Index.map_partitions(func, *args, meta=_NoDefault.no_default, enforce_metadata=True, transform_divisions=True, clear_divisions=False, align_dataframes=False, parent_meta=None, **kwargs)

Apply a Python function to each partition


Function applied to each partition.

args, kwargs

Arguments and keywords to pass to the function. Arguments and keywords may contain FrameBase or regular python objects. DataFrame-like args (both dask and pandas) must have the same number of partitions as self or comprise a single partition. Key-word arguments, Single-partition arguments, and general python-object arguments will be broadcasted to all partitions.

enforce_metadatabool, default True

Whether to enforce at runtime that the structure of the DataFrame produced by func actually matches the structure of meta. This will rename and reorder columns for each partition, and will raise an error if this doesn’t work, but it won’t raise if dtypes don’t match.

transform_divisionsbool, default True

Whether to apply the function onto the divisions and apply those transformed divisions to the output.

clear_divisionsbool, default False

Whether divisions should be cleared. If True, transform_divisions will be ignored.

metapd.DataFrame, pd.Series, dict, iterable, tuple, optional

An empty pd.DataFrame or pd.Series that matches the dtypes and column names of the output. This metadata is necessary for many algorithms in dask dataframe to work. For ease of use, some alternative inputs are also available. Instead of a DataFrame, a dict of {name: dtype} or iterable of (name, dtype) can be provided (note that the order of the names should match the order of the columns). Instead of a series, a tuple of (name, dtype) can be used. If not provided, dask will try to infer the metadata. This may lead to unexpected results, so providing meta is recommended. For more information, see dask.dataframe.utils.make_meta.


Given a DataFrame, Series, or Index, such as:

>>> import pandas as pd
>>> import dask_expr as dd
>>> df = pd.DataFrame({'x': [1, 2, 3, 4, 5],
...                    'y': [1., 2., 3., 4., 5.]})
>>> ddf = dd.from_pandas(df, npartitions=2)

One can use map_partitions to apply a function on each partition. Extra arguments and keywords can optionally be provided, and will be passed to the function after the partition.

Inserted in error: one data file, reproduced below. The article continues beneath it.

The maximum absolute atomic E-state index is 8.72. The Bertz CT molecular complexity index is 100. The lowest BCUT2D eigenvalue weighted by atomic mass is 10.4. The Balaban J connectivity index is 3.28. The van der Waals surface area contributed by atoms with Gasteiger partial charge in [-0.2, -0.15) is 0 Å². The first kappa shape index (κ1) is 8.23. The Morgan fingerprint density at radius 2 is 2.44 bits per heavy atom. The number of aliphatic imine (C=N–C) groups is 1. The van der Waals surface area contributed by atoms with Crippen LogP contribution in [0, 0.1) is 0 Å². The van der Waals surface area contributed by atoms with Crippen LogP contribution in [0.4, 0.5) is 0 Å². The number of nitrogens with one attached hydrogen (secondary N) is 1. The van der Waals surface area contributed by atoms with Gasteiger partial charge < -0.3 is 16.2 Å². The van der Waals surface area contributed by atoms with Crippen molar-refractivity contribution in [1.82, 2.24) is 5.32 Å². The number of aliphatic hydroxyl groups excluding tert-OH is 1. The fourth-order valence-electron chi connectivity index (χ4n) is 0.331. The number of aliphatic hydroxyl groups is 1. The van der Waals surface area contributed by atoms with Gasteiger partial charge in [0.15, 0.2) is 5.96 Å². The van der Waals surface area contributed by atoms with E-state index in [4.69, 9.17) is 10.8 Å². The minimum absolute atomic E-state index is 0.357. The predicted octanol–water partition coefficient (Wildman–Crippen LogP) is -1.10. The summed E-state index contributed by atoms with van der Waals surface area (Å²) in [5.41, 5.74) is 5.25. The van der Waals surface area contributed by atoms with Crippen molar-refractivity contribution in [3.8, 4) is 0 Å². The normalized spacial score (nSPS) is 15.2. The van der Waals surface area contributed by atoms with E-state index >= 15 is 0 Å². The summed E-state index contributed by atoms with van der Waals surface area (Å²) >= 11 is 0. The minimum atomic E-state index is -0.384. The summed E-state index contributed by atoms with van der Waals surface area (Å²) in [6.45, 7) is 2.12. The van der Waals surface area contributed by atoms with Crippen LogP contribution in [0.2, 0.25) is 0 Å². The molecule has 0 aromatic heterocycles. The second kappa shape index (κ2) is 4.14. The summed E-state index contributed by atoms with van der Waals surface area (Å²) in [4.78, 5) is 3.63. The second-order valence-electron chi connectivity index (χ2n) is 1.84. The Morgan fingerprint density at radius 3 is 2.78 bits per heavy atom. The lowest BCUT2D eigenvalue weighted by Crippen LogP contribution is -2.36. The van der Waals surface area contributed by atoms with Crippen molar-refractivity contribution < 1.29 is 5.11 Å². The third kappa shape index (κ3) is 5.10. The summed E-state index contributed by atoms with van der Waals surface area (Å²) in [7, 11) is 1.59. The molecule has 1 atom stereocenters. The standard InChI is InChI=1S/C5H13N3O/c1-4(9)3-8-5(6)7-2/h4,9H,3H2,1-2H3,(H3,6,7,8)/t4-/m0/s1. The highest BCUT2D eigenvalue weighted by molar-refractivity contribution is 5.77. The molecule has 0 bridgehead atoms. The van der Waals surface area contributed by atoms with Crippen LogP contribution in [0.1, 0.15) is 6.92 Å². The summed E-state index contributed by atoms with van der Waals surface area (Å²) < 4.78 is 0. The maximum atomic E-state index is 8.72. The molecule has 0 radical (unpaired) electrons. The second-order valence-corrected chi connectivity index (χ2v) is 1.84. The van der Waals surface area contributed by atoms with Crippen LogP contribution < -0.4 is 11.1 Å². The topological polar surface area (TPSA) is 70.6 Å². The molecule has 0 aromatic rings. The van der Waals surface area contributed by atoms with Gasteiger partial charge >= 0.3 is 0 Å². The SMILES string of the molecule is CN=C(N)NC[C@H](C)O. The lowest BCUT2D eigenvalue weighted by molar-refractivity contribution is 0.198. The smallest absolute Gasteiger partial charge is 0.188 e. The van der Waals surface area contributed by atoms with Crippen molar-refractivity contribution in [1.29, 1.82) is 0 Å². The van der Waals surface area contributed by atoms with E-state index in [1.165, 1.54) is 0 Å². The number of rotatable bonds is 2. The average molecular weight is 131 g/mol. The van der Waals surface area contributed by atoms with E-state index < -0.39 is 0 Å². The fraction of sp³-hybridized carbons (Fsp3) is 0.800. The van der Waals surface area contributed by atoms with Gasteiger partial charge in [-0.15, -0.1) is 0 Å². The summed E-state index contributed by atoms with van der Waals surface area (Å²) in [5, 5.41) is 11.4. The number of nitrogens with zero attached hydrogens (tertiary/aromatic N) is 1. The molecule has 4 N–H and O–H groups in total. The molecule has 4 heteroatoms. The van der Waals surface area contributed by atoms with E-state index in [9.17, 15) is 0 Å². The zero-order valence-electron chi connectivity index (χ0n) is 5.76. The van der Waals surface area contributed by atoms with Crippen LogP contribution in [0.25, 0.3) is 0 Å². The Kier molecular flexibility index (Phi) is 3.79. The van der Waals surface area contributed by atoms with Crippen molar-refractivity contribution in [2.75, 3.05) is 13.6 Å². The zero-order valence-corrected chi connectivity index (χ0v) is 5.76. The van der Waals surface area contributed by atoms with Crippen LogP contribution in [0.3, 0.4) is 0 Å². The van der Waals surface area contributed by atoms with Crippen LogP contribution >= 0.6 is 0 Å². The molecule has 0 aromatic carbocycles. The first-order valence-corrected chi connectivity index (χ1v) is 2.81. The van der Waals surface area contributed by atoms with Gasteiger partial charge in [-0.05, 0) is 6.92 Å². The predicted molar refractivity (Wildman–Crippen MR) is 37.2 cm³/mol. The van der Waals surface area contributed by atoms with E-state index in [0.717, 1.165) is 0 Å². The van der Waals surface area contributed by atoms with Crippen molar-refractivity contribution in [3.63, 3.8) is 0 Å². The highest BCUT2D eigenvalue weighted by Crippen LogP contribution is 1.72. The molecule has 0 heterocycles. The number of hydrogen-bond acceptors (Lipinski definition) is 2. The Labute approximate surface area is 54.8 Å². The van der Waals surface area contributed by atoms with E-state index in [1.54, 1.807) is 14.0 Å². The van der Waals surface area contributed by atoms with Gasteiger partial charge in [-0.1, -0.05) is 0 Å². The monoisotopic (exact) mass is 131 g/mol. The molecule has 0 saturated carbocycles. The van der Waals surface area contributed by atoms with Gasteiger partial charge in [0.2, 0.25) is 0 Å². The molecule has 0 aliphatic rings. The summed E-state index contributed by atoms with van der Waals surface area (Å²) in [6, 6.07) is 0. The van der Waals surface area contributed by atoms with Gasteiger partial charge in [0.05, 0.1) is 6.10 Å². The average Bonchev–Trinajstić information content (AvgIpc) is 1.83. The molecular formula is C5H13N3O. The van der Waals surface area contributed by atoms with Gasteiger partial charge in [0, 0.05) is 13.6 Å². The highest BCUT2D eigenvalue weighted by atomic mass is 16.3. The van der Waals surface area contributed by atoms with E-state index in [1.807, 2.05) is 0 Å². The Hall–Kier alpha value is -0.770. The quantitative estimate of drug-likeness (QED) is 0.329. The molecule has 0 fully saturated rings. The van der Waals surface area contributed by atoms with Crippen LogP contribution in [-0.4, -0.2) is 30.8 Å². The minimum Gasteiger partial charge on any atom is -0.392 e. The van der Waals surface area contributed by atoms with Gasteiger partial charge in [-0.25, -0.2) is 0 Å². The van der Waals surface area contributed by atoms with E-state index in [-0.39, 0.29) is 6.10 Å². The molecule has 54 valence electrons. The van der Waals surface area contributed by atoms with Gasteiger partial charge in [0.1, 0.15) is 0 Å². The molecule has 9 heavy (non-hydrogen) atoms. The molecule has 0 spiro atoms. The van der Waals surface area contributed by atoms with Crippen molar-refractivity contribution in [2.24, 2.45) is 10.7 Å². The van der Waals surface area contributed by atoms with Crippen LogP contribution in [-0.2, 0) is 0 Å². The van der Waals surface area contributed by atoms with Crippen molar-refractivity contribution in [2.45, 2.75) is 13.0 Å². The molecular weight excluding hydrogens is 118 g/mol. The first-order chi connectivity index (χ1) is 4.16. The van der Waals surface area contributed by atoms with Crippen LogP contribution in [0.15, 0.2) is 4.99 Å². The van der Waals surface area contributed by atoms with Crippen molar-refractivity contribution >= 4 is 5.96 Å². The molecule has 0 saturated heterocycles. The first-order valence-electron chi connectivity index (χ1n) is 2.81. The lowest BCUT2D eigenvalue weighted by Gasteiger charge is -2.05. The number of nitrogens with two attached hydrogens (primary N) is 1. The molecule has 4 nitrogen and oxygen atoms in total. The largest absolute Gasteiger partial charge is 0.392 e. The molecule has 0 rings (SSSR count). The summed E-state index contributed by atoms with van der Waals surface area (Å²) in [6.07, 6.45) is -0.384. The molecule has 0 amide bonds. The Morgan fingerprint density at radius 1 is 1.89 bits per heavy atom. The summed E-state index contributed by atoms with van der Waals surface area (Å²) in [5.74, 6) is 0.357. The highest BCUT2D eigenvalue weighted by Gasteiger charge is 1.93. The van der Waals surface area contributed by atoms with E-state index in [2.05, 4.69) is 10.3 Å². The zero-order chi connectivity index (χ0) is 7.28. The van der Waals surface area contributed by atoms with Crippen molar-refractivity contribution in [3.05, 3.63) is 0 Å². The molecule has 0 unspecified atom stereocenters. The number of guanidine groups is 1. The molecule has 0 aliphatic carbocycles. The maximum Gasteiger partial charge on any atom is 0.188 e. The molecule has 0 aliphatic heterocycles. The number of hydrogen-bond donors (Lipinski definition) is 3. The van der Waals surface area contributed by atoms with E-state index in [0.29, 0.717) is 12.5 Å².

Here we apply a function with arguments and keywords to a DataFrame, resulting in a Series:

>>> def myadd(df, a, b=1):
...     return df.x + df.y + a + b
>>> res = ddf.map_partitions(myadd, 1, b=2)
>>> res.dtype

Here we apply a function to a Series resulting in a Series:

>>> res = ddf.x.map_partitions(lambda x: len(x)) # ddf.x is a Dask Series Structure
>>> res.dtype

By default, dask tries to infer the output metadata by running your provided function on some fake data. This works well in many cases, but can sometimes be expensive, or even fail. To avoid this, you can manually specify the output metadata with the meta keyword. This can be specified in many forms, for more information see dask.dataframe.utils.make_meta.

Here we specify the output is a Series with no name, and dtype float64:

>>> res = ddf.map_partitions(myadd, 1, b=2, meta=(None, 'f8'))

Here we map a function that takes in a DataFrame, and returns a DataFrame with a new column:

>>> res = ddf.map_partitions(lambda df: df.assign(z=df.x * df.y))
>>> res.dtypes
x      int64
y    float64
z    float64
dtype: object

As before, the output metadata can also be specified manually. This time we pass in a dict, as the output is a DataFrame:

>>> res = ddf.map_partitions(lambda df: df.assign(z=df.x * df.y),
...                          meta={'x': 'i8', 'y': 'f8', 'z': 'f8'})

In the case where the metadata doesn’t change, you can also pass in the object itself directly:

>>> res = ddf.map_partitions(lambda df: df.head(), meta=ddf)

Also note that the index and divisions are assumed to remain unchanged. If the function you’re mapping changes the index/divisions, you’ll need to pass clear_divisions=True.

>>> ddf.map_partitions(func, clear_divisions=True)  

Your map function gets information about where it is in the dataframe by accepting a special partition_info keyword argument.

>>> def func(partition, partition_info=None):
...     pass

This will receive the following information:

>>> partition_info  
{'number': 1, 'division': 3}

For each argument and keyword arguments that are dask dataframes you will receive the number (n) which represents the nth partition of the dataframe and the division (the first index value in the partition). If divisions are not known (for instance if the index is not sorted) then you will get None as the division.